Should Obama Be Impeached?
We've had too few impeachments in American history, not too many.
You may be appalled about IRS inquisitions for Tea Party groups and dragnet subpoenas for investigative reporters, but what's really outrageous, according to some commentators, is that a couple of Republicans recently dared to use the "I-word"—"impeachment."
I'm not convinced that any of President Obama's recent scandal eruptions constitute an "impeachable moment." But surely something's gone wrong with our constitutional culture when opinion leaders treat the very invocation of the "I-word" as akin to screaming obscenities in a church.
"The notion of impeachment is industrial-strength insane," Michael Tomasky fumes in the Daily Beast. Over at the Atlantic, "communitarian" guru Amitai Etzioni moans "I see no way to protect the president and all of us from the second term curse."
"First among" the serious issues that confront us, Etzioni insists, is "the threshold for impeachment." It's distressingly low, he argues in a piece entitled "Why it should be harder to impeach the president."
"Harder"? We've impeached a total of two presidents in our 224-year constitutional history: Andrew Johnson and Bill Clinton (Richard Nixon resigned before the full House had a chance to vote on articles of impeachment). Let's be charitable and call it three. The question that should have occurred to Etzioni is, if we only manage to impeach a president once every 75 years or so, just how easy can it be?
As Alexander Hamilton explains in Federalist No. 66, the impeachment power was supposed to serve as "an essential check in the hands of [the legislature] upon encroachments of the executive." Unfortunately, that power has been too rarely used against presidents, and, on occasion, it's been abused.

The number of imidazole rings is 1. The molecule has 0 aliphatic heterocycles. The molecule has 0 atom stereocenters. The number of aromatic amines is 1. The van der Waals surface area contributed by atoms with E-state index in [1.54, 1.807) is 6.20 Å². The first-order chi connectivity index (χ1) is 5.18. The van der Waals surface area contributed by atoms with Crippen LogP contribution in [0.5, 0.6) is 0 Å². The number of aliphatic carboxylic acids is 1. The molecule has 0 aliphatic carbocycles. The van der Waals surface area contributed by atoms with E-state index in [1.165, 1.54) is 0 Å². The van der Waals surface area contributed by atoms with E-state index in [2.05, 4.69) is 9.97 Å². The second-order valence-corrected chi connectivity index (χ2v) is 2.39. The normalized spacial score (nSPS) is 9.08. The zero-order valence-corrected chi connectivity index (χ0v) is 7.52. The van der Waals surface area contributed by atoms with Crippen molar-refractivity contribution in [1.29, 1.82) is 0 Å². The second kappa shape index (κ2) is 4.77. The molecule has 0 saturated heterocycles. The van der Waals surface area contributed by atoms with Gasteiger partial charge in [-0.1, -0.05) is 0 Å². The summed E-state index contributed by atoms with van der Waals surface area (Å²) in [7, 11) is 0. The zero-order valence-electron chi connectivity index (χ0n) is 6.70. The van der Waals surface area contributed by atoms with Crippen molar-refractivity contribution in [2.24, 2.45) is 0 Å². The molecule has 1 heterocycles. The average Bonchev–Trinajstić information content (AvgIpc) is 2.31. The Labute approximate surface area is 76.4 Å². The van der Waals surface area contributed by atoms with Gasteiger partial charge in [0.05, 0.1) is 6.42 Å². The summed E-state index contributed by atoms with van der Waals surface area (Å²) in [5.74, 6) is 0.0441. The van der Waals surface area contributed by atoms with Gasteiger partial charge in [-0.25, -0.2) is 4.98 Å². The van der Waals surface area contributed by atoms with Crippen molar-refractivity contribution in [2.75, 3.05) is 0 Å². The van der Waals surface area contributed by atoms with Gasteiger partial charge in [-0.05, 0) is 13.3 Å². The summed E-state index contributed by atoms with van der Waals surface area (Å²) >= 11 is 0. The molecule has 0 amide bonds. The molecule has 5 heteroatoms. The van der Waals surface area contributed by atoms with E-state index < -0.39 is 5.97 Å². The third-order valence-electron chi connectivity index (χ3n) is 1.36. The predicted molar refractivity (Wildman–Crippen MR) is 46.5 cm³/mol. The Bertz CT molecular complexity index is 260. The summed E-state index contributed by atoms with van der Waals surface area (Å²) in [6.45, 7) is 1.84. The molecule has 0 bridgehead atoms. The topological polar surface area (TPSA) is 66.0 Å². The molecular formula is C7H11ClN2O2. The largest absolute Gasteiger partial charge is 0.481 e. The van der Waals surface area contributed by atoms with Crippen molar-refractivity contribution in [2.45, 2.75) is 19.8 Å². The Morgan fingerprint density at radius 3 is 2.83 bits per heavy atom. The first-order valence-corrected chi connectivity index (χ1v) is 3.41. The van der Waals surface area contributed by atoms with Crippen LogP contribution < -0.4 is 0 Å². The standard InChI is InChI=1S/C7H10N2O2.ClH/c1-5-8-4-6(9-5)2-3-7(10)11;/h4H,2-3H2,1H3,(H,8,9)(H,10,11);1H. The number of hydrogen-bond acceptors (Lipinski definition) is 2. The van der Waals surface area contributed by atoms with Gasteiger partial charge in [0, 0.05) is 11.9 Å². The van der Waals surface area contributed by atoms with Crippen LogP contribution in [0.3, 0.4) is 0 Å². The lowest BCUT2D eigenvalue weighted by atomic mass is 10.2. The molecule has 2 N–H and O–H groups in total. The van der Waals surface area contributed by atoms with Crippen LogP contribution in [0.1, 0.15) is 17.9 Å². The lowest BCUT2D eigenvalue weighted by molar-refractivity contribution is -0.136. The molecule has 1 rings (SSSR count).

One such case, argues constitutional law professor Jonathan Turley, was the 1868 impeachment of President Andrew Johnson for firing his secretary of war and, through various intemperate speeches, "excit[ing] the odium and resentment of all good people of the United States against Congress," which is hardly a "high crime."
"The Johnson case shows the danger majority factions may pose if the constitutional standards for impeachment are ignored," Turley writes, but given how infrequently presidents are impeached, "a more significant danger lies in impeach[able] conduct that is ignored by the majority," as when presidents assert "a relativistic view of their authority to claim extraconstitutional powers at times of crisis."
That was a worry shared by many of the Framers. As Virginia's Edmund Randolph noted at the Philadelphia Convention, the impeachment power was essential, given that "the executive will have great opportunities of abusing his power; particularly in time of war. … Should no regular punishment be provided, it will be irregularly inflicted by tumults & insurrections."
In this regard, the Atlantic's Conor Friedersdorf makes a key point: "The biggest Obama scandals are proven and ignored." Among other offenses, Friedersdorf writes, the president has "violated the War Powers Resolution … when committing U.S. troops to Libya without Congressional approval" and "ordered the assassination of … American citizens in secret without due process," while "refus[ing] to reveal even the legal reasoning he used."
"People may be starting to use the I-word before too long," Sen. James Inhofe (R-Okla.) said last week in relation to the Benghazi scandal. But impeachment talk is relegated to the fringes of the Republican Party, and it's usually invoked for the wrong reasons. The real Benghazi scandal is how we got there in the first place. The president launched an illegal war in a country that his own secretary of defense admitted wasn't "a vital interest" for the United States.
One thing is clear, however: Given the massive abuses of power and public trust that modern presidents have committed, we've had far too few presidential impeachments. We should stop treating the "I-word" like it's a curse.
This article originally appeared in The Washington Examiner.